A few years ago, I bought a number of boxes containing old tools,
some silver, hammers and stakes, enamel powders, pewter sheets and
other odds and ends, all dating back to the 1950’s. I called in
Cynthia Eid to see if she wanted any of the hammers, stakes and odd
items. She identified several hammers that I was not sure what they
were. Turned out they were the old paper hammers. I ended up keeping
most of them, so I have 3 of the paper hammers. One of them had a
rounded end, for forming. She warned me to not let them get wet, so
now all of my paper ends have warnings on them, saying “DO NOT GET
WET!” so that my students in my studio don’t use them on wet metal.
That’s the other thing you have to be careful of, for they cannot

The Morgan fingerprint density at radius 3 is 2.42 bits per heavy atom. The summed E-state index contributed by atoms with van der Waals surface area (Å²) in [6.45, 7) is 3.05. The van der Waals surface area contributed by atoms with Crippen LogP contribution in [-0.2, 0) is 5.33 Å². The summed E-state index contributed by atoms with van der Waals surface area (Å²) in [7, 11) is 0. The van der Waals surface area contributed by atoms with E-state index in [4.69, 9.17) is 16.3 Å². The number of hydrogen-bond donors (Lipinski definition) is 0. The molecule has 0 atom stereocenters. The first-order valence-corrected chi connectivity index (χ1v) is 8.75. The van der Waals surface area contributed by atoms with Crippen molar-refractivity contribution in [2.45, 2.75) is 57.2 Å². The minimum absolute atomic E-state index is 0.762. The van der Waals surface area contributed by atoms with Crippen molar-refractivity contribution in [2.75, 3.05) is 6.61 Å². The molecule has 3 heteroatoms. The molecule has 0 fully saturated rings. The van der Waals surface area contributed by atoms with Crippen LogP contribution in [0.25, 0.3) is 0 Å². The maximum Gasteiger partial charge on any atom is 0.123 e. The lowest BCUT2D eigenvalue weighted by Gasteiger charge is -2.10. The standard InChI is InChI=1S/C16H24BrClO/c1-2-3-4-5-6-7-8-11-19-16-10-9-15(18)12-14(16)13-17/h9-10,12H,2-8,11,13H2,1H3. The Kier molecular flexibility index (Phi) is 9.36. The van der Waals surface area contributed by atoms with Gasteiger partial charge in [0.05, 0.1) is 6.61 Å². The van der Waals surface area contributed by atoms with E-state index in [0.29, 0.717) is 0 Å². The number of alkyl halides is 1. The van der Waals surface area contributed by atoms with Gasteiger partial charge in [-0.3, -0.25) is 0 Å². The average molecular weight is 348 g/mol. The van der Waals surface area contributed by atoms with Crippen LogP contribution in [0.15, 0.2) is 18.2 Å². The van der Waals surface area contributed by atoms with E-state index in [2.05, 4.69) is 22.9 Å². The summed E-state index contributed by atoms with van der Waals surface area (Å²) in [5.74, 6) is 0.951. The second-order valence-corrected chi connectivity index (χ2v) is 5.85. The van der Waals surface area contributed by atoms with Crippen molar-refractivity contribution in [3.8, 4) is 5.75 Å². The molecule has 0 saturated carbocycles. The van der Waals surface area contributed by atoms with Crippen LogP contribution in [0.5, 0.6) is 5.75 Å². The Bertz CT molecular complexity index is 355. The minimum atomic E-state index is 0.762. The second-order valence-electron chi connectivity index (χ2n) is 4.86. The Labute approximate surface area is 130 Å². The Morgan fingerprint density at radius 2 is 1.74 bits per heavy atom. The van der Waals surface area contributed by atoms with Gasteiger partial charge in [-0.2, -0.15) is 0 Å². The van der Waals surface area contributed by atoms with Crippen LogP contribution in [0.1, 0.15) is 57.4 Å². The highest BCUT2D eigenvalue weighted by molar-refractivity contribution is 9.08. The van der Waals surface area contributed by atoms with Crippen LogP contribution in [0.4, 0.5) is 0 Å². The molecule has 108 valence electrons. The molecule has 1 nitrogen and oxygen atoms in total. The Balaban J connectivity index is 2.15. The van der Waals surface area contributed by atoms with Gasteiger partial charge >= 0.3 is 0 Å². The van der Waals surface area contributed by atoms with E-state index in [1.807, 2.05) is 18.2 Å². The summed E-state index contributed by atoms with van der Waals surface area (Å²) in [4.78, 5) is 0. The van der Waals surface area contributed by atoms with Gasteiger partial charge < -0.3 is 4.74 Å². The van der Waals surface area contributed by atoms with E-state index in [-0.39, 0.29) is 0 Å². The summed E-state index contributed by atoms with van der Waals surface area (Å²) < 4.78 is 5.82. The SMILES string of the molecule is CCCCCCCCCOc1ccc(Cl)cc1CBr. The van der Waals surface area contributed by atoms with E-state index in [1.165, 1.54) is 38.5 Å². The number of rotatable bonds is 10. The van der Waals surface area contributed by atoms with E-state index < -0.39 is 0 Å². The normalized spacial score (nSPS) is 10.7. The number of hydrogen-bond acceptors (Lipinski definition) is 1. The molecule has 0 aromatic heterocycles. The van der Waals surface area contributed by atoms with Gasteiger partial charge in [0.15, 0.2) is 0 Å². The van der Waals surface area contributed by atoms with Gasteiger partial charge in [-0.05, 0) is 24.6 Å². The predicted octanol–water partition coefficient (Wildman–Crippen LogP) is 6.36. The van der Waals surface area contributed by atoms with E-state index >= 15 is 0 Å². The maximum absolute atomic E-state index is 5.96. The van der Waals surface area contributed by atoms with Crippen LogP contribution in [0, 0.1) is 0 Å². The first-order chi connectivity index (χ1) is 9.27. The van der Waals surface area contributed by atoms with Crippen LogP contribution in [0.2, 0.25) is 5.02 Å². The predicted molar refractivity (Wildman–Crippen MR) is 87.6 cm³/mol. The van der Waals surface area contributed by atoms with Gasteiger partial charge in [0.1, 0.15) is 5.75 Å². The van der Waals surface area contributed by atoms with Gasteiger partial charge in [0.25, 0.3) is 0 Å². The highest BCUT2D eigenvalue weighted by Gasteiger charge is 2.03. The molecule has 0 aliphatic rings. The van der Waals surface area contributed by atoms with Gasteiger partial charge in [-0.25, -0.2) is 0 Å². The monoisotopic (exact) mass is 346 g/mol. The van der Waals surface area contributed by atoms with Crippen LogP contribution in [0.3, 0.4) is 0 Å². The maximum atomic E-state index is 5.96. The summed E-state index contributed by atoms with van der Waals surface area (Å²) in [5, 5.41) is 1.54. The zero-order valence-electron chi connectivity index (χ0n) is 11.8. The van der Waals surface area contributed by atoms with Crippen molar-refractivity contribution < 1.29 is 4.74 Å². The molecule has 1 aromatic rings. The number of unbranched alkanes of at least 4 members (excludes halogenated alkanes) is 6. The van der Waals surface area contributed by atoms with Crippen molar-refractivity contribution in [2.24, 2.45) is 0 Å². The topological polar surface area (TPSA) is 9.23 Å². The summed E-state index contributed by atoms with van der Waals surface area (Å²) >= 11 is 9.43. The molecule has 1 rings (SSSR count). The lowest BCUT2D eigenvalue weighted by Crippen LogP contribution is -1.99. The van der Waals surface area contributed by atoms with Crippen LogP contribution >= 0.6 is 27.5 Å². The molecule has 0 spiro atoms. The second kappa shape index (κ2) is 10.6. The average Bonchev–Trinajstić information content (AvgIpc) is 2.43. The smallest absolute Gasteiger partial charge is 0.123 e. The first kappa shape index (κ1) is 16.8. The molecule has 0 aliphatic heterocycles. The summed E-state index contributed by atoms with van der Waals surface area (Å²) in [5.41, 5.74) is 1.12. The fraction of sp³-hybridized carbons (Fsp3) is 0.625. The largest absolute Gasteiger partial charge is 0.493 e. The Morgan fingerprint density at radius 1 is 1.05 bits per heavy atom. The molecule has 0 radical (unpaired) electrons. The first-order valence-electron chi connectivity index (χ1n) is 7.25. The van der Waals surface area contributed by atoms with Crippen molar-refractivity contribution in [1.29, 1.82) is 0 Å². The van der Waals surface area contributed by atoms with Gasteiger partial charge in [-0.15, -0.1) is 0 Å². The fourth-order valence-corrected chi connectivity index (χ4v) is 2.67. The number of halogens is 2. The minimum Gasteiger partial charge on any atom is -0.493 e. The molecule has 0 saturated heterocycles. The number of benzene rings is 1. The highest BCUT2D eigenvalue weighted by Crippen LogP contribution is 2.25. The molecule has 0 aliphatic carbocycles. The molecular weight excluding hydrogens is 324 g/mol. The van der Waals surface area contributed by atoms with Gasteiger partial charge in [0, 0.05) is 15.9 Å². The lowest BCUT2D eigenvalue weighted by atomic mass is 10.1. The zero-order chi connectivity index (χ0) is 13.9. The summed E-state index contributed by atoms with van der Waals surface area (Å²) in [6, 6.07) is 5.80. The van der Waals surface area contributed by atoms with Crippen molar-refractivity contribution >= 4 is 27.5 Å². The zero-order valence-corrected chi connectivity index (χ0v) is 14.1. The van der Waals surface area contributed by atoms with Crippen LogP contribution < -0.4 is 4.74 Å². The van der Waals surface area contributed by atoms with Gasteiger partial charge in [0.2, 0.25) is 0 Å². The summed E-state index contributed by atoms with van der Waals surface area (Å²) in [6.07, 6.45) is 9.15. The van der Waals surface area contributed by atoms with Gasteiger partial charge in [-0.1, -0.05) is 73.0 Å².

get wet. I kind of hide them when they are around. I get a little
protective with certain hammers.
I also found some hammers that the heads were at a 45 degree angle
whichI think was for boxmaking, and several forming hammers were
modified. One actually had heads welded on, which means they broke
and were weldedback on. I have them on my hammer rack and I enjoy
them as well as use them. I also have some of the hammers with horns
that Alan Revere prefers, and they are old as well. I prefer to use
the older hammers.
Joy and Spike, the resident hedgehog